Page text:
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Pulmonary Arterial hypertension Claim

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ESE45

Question

Hi, has anyone put in a claim for pulmonary arterial hypertension and if so, how much had to be service connected?

I was diagnosed with PAH, 19 years after being discharged from the Navy, and was wondering what they look for in the claim.

 

Thanks!

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  • HadIt.com Elder

Hi ESE45 Welcome. The VA uses its own definitions sometimes and other times they refuse to use common medical terms. For example, they call coronary heart disease, or hardening of the arteries, Ischemic Heart Disease. Why; who knows. No body uses IHD. I do believe that it is done on purpose sometimes just to confuse us, but that is my opinion. Anyway, to find your condition to determine what you might be rated for, go to https://militarydisabilitymadeeasy.com/  I couldn't find PAH specifically called out but it probably is covered in the early 7000 series. under a different condition name. If you really can't find it, you may need to get a medical person to help you figure out what is the term the VA is referring to. They may be able to help. That is all I can offer for your direct question. I will add however, that if it is a rated condition, and it probably is, that is just a small piece of the puzzle. You are going to have to come up with what we call the the 3 Caluza Triangle elements. That is a diagnosis now, an event or record that is in your personal medical records, and then a nexus, or way to connect the two. If you weren't diagnosed with a heart condition in the service, then you will need an IMO from a (heart) doc that gives you the nexus. So if you find it is a rated condition, we encourage you to put in for a disability claim, but you have a lot of work to do to prep that claim. Research is the name of the game. We are here to help if we can. Good luck.

 

 

 

 

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Look under 6817 Pulmonary Vascular Diseases.....  as far as getting is service connected ... you need to determine what is the actual problem.. as Pulmonary vascular disease covers a lot of different diseases.

Then before you even consider putting in a claim you should get an independent medical opinion  from your doctor(s) especially if this condition was diagnosed 19 years after service. Your doctors will have to 

review all you active duty and private medical records before he/she can determine if your condition is service connected or  has a secondary service connection.  If you were to just put in a claim,  you will likely 

have to do a Claims and Pension exam (C&P)  and you don't want a VA paid doctor that only spends minutes with you to determine your case. 

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  • HadIt.com Elder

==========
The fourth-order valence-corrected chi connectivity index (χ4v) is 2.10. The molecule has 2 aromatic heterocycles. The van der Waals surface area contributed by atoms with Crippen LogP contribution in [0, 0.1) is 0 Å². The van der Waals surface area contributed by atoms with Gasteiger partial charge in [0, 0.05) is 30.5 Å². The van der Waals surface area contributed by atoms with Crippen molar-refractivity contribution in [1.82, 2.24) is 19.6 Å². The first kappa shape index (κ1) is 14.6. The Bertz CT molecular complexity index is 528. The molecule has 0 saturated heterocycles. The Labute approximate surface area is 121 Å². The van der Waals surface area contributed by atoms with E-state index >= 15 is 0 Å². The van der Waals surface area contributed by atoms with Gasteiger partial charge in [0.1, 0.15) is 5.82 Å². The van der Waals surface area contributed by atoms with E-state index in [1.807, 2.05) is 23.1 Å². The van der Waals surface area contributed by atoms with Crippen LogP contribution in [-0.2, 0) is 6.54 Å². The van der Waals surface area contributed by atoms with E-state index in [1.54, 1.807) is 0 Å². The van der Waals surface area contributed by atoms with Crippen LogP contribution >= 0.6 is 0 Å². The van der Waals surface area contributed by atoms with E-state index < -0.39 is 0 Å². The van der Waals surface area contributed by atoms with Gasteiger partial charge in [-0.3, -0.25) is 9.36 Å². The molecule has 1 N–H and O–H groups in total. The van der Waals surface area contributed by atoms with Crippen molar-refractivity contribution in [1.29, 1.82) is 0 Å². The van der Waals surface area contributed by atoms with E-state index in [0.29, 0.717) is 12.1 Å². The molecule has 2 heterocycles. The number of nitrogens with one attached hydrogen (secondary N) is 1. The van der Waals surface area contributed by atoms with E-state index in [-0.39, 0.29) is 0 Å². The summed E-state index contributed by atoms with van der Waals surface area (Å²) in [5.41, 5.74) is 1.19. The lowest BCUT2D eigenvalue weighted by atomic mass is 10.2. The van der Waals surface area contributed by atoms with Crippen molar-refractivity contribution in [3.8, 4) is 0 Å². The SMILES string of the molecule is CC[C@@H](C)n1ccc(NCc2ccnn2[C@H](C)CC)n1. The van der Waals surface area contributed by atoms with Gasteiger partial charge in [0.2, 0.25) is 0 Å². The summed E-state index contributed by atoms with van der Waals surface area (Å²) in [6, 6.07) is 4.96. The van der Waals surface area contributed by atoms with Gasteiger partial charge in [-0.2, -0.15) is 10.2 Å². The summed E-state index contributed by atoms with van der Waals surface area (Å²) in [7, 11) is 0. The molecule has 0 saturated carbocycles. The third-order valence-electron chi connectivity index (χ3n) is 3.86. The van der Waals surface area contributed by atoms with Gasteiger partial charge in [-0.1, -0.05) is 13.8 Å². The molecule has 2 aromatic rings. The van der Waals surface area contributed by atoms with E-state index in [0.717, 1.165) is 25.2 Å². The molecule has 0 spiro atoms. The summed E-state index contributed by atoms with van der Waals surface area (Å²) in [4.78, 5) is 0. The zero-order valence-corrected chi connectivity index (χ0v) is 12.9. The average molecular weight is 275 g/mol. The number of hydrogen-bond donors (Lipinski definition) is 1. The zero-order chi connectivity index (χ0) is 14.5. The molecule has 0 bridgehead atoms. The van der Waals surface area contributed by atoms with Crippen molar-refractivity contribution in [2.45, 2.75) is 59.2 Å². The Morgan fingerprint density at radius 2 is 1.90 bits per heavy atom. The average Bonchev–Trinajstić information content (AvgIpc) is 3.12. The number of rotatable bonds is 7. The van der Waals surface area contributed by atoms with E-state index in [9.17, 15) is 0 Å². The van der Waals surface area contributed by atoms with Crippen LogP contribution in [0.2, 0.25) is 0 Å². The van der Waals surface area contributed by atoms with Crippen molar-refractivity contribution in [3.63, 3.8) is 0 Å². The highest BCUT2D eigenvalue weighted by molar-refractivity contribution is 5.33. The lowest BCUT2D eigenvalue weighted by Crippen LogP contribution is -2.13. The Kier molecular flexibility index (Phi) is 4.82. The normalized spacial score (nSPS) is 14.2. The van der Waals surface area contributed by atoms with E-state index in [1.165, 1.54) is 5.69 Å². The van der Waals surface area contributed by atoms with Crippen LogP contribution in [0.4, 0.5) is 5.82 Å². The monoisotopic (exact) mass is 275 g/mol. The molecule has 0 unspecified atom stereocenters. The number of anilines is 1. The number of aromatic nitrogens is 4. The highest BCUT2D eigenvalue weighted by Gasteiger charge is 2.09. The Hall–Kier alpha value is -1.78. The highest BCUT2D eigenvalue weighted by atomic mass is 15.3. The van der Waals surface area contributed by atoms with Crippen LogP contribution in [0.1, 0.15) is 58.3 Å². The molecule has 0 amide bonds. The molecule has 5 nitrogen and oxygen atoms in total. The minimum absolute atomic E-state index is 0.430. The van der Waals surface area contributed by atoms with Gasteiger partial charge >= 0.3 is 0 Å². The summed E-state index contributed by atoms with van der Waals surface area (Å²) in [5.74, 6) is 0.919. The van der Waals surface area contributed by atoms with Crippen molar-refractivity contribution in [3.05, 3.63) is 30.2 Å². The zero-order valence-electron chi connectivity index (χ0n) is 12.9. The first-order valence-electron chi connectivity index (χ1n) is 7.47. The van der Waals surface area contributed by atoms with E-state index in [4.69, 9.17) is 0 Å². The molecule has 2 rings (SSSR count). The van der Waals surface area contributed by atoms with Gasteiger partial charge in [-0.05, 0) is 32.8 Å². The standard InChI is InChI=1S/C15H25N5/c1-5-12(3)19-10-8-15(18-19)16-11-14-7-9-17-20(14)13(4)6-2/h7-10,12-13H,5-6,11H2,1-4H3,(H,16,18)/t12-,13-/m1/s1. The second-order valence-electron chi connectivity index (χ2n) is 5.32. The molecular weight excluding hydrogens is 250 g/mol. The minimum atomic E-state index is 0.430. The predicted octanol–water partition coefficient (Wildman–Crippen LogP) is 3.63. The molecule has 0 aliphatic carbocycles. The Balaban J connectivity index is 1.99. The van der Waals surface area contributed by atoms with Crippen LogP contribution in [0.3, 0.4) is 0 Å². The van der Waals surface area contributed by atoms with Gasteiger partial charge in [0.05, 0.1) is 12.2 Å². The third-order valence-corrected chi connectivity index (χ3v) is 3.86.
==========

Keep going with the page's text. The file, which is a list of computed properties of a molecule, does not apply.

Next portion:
If it was misdiagnosed for 20 years, then it could be a cue claim, especially if your conditions have gotten worse because the misdiagnosis ment that you did not receive proper/appropriate medical care and has caused harm, discomfort, suffering etc. for decades. Again, that is going to assume 1)you can prove you are service-connected, and, 2) you get a terrific IMO from an expert specialist in the appropriate field because of the potential of all that back pay. The VA will really fight against a cue. You also  could not file a cue but reopen due to new evidence. Once you get s-c, then you can re-eval your options. That probably would be the track I would take. You can always go after a cue, no time limit. There is a lot of expertise here on cue claims. But you can't make a decision until you get a clear understanding on what your condition really is. IMO

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Well it is rated at 100%, but just wanted to know how they connect it to service. It is very hard to diagnose, and I doubt that anyone has really been diagnosed while in the service, seeing that it can be mistaken for asthma, which I was diagnosed with, in the Navy.

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GBArmy is right about this being hard to get service connected.  Unless there is an injury or entry in your SMR that highlights an incident that might lead to your condition.  Not to say it cannot be done.  I had a disability service connected after thirty years due to a solid IMO and medical literature that supported it.

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Well, I am waiting on my doctor to be done with testing and she will let me know if was misdiagnosed with asthma all these years, when in actuality I had this disease. But if not, maybe then go for the the sleep apnea and have it connected to the asthma, which is service connected.

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